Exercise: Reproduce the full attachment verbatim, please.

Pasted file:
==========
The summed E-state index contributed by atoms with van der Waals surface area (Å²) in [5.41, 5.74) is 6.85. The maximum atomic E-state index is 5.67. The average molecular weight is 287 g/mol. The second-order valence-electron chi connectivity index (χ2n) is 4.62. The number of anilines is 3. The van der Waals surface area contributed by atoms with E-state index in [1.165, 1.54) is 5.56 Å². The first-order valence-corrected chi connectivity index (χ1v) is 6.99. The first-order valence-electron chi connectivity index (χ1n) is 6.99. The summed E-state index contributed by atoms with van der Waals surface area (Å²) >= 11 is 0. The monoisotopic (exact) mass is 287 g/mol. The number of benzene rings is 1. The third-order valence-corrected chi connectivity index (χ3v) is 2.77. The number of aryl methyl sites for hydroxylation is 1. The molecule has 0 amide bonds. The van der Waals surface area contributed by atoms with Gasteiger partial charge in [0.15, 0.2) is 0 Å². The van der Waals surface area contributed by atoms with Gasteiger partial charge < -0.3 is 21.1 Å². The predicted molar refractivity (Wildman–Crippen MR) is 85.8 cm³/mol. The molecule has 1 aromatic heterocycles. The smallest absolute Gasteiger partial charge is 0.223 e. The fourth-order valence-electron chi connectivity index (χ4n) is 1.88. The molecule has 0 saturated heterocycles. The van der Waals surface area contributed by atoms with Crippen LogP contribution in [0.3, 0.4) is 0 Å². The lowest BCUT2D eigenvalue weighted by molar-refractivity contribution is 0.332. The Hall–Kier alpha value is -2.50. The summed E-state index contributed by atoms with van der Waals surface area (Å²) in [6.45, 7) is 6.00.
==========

The summed E-state index contributed by atoms with van der Waals surface area (Å²) in [5.41, 5.74) is 6.85. The maximum atomic E-state index is 5.67. The average molecular weight is 287 g/mol. The second-order valence-electron chi connectivity index (χ2n) is 4.62. The number of anilines is 3. The van der Waals surface area contributed by atoms with E-state index in [1.165, 1.54) is 5.56 Å². The first-order valence-corrected chi connectivity index (χ1v) is 6.99. The first-order valence-electron chi connectivity index (χ1n) is 6.99. The summed E-state index contributed by atoms with van der Waals surface area (Å²) >= 11 is 0. The monoisotopic (exact) mass is 287 g/mol. The number of benzene rings is 1. The third-order valence-corrected chi connectivity index (χ3v) is 2.77. The number of aryl methyl sites for hydroxylation is 1. The molecule has 0 amide bonds. The van der Waals surface area contributed by atoms with Gasteiger partial charge in [0.15, 0.2) is 0 Å². The van der Waals surface area contributed by atoms with Gasteiger partial charge < -0.3 is 21.1 Å². The predicted molar refractivity (Wildman–Crippen MR) is 85.8 cm³/mol. The molecule has 1 aromatic heterocycles. The smallest absolute Gasteiger partial charge is 0.223 e. The fourth-order valence-electron chi connectivity index (χ4n) is 1.88. The molecule has 0 saturated heterocycles. The van der Waals surface area contributed by atoms with Crippen LogP contribution in [0.3, 0.4) is 0 Å². The lowest BCUT2D eigenvalue weighted by molar-refractivity contribution is 0.332. The Hall–Kier alpha value is -2.50. The summed E-state index contributed by atoms with van der Waals surface area (Å²) in [6.45, 7) is 6.00.